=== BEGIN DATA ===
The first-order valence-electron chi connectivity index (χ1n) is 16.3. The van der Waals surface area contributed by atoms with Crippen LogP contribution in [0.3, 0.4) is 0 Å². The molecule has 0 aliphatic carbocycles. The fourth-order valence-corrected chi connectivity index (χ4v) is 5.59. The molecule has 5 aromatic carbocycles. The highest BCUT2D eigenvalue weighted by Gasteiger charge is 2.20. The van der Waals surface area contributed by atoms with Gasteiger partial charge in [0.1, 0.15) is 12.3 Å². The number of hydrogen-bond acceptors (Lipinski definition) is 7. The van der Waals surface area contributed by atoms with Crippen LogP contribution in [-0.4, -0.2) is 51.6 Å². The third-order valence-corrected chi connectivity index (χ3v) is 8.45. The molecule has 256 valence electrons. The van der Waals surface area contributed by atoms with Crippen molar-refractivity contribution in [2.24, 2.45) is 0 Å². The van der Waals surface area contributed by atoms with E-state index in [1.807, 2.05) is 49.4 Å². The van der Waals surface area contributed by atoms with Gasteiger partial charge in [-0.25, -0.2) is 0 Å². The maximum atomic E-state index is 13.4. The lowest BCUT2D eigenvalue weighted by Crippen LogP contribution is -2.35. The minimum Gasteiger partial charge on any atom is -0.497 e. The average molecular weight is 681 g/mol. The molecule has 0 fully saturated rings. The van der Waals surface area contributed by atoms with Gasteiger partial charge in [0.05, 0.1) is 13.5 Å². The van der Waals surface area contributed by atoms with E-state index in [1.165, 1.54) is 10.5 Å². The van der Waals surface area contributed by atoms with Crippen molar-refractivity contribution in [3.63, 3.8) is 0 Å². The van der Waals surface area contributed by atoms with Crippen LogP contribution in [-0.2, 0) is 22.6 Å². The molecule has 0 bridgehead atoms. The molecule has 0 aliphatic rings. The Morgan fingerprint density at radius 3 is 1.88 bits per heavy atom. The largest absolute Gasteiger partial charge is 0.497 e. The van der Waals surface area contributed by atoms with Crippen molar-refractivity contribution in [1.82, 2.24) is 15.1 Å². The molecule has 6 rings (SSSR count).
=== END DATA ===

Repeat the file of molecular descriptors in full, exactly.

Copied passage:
The first-order valence-electron chi connectivity index (χ1n) is 16.3. The van der Waals surface area contributed by atoms with Crippen LogP contribution in [0.3, 0.4) is 0 Å². The molecule has 0 aliphatic carbocycles. The fourth-order valence-corrected chi connectivity index (χ4v) is 5.59. The molecule has 5 aromatic carbocycles. The highest BCUT2D eigenvalue weighted by Gasteiger charge is 2.20. The van der Waals surface area contributed by atoms with Gasteiger partial charge in [0.1, 0.15) is 12.3 Å². The number of hydrogen-bond acceptors (Lipinski definition) is 7. The van der Waals surface area contributed by atoms with Crippen LogP contribution in [-0.4, -0.2) is 51.6 Å². The third-order valence-corrected chi connectivity index (χ3v) is 8.45. The molecule has 256 valence electrons. The van der Waals surface area contributed by atoms with Crippen molar-refractivity contribution in [2.24, 2.45) is 0 Å². The van der Waals surface area contributed by atoms with E-state index in [1.807, 2.05) is 49.4 Å². The van der Waals surface area contributed by atoms with Gasteiger partial charge in [-0.25, -0.2) is 0 Å². The maximum atomic E-state index is 13.4. The lowest BCUT2D eigenvalue weighted by Crippen LogP contribution is -2.35. The minimum Gasteiger partial charge on any atom is -0.497 e. The average molecular weight is 681 g/mol. The molecule has 0 fully saturated rings. The van der Waals surface area contributed by atoms with Gasteiger partial charge in [0.05, 0.1) is 13.5 Å². The van der Waals surface area contributed by atoms with E-state index in [1.165, 1.54) is 10.5 Å². The van der Waals surface area contributed by atoms with Crippen molar-refractivity contribution in [3.63, 3.8) is 0 Å². The van der Waals surface area contributed by atoms with Crippen LogP contribution in [-0.2, 0) is 22.6 Å². The molecule has 0 bridgehead atoms. The molecule has 0 aliphatic rings. The Morgan fingerprint density at radius 3 is 1.88 bits per heavy atom. The largest absolute Gasteiger partial charge is 0.497 e. The van der Waals surface area contributed by atoms with Crippen molar-refractivity contribution in [1.82, 2.24) is 15.1 Å². The molecule has 6 rings (SSSR count).